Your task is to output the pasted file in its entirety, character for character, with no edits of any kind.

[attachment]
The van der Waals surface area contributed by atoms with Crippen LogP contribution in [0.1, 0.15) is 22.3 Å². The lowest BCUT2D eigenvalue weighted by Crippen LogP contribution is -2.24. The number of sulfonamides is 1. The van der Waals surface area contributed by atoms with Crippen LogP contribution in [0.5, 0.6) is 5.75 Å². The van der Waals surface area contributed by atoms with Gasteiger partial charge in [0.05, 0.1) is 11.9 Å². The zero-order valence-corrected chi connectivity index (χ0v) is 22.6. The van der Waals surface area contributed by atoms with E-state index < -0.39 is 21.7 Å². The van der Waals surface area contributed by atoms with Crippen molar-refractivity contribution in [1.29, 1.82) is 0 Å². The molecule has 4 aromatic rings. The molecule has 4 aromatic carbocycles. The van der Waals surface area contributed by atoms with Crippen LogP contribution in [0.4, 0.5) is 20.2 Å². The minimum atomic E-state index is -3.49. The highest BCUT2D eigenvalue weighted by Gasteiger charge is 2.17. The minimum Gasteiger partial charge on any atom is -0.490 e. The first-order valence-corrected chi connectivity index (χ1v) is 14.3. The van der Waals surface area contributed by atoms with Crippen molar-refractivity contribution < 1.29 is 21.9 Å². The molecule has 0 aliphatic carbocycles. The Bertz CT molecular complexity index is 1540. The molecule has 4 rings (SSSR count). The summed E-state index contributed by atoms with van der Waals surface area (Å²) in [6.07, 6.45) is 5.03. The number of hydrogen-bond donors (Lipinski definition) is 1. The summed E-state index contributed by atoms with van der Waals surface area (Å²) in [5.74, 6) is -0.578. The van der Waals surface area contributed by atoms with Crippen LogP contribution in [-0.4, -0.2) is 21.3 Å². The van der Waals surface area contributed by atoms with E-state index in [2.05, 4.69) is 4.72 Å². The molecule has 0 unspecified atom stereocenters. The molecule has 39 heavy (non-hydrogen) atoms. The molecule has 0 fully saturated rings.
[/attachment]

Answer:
The van der Waals surface area contributed by atoms with Crippen LogP contribution in [0.1, 0.15) is 22.3 Å². The lowest BCUT2D eigenvalue weighted by Crippen LogP contribution is -2.24. The number of sulfonamides is 1. The van der Waals surface area contributed by atoms with Crippen LogP contribution in [0.5, 0.6) is 5.75 Å². The van der Waals surface area contributed by atoms with Gasteiger partial charge in [0.05, 0.1) is 11.9 Å². The zero-order valence-corrected chi connectivity index (χ0v) is 22.6. The van der Waals surface area contributed by atoms with E-state index < -0.39 is 21.7 Å². The van der Waals surface area contributed by atoms with Crippen molar-refractivity contribution in [1.29, 1.82) is 0 Å². The molecule has 4 aromatic rings. The molecule has 4 aromatic carbocycles. The van der Waals surface area contributed by atoms with Crippen LogP contribution in [0.4, 0.5) is 20.2 Å². The minimum atomic E-state index is -3.49. The highest BCUT2D eigenvalue weighted by Gasteiger charge is 2.17. The minimum Gasteiger partial charge on any atom is -0.490 e. The first-order valence-corrected chi connectivity index (χ1v) is 14.3. The van der Waals surface area contributed by atoms with Crippen molar-refractivity contribution < 1.29 is 21.9 Å². The molecule has 0 aliphatic carbocycles. The Bertz CT molecular complexity index is 1540. The molecule has 4 rings (SSSR count). The summed E-state index contributed by atoms with van der Waals surface area (Å²) in [6.07, 6.45) is 5.03. The number of hydrogen-bond donors (Lipinski definition) is 1. The summed E-state index contributed by atoms with van der Waals surface area (Å²) in [5.74, 6) is -0.578. The van der Waals surface area contributed by atoms with Crippen LogP contribution in [-0.4, -0.2) is 21.3 Å². The van der Waals surface area contributed by atoms with E-state index in [2.05, 4.69) is 4.72 Å². The molecule has 0 unspecified atom stereocenters. The molecule has 39 heavy (non-hydrogen) atoms. The molecule has 0 fully saturated rings.